Sewing and his colleagues figured the crates were of no real value, for while the circumstances of their appearance were unusual no serious rank seemed distracted by them, and the crates were stacked near a door heavily latched but never locked. Those employed in the workshop had tripped over them for weeks after Naval technicians from the Pentagon had unexpectedly arrived at their San Diego pre-departure dock, loaded them, had a brief, earnest conversation with the Captain and then departed just as mysteriously.
‘Can’t be too much to worry about’ mused Sewing as, moth like, he shifted towards the light and turned his back on the river, and the crates. After all, the Captain ignored them, though he did find that unusual. Normally a Captain wanted to know everything about his ship.
He wondered if the Captain might be pulling a ‘foreigner’, a favour for one of his colleagues. Ship duty-free goods to another port. Or move family heirlooms, or expensive souvenirs to home port at no cost and under the noses of the customs and excise officers. But if a ‘foreigner’ Sewing thought it odd that each container was well secured by a strange seal the Pentagon men had checked and double checked before they drove off.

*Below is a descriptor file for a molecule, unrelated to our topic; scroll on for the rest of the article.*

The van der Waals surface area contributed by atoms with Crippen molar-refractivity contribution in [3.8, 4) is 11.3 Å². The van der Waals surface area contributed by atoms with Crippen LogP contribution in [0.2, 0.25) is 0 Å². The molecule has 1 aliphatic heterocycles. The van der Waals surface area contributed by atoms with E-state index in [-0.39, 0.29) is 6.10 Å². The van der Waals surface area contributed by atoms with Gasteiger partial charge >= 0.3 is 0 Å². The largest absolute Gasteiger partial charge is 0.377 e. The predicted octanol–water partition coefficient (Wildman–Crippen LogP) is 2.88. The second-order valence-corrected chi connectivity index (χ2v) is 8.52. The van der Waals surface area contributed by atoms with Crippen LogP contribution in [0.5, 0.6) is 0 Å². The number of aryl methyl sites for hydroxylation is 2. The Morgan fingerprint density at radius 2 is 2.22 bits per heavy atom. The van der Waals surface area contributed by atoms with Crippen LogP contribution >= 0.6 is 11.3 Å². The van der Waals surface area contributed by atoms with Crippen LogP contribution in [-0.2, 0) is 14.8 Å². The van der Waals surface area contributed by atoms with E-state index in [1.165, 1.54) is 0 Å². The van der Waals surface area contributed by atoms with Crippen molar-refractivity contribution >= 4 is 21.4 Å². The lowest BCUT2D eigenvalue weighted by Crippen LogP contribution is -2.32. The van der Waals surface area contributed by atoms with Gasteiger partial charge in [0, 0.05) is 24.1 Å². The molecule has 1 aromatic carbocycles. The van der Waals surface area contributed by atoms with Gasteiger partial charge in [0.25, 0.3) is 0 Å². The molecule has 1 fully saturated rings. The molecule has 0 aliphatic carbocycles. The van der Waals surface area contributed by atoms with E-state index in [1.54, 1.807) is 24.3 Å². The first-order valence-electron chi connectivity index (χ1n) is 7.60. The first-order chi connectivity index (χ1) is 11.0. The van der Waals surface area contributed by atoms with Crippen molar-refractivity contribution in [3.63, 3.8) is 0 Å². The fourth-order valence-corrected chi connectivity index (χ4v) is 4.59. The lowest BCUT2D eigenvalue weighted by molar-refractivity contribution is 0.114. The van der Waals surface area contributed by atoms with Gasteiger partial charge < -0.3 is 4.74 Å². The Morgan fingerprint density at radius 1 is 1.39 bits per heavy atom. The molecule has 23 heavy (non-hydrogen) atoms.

He straightened up from where he leaned on the aft funnel. His view was partly obscured by the quad antiaircraft guns to his front although his position on the raised platform above the main deck was ideal for the view it gave of the wharves, and for the shadows in which he could hide. But it didn’t give him all-round visibility and he knew he would be slow to react if anything happened elsewhere on the ship. But hey, he was only one man and he couldn’t cover off all the shadows and angles on all the decks. Best to stand up here where he could at least keep an eye on the gangplank and be reasonably close to the workshop. He shifted from one foot to the other, shrugged his shoulder to shift the weight of the rifle, and prod himself awake. He mused on the crates just to his left, rubbed his gritty eyes, thought his woolen socks were entirely inappropriate, and watched the silent shadows shift over the wharf.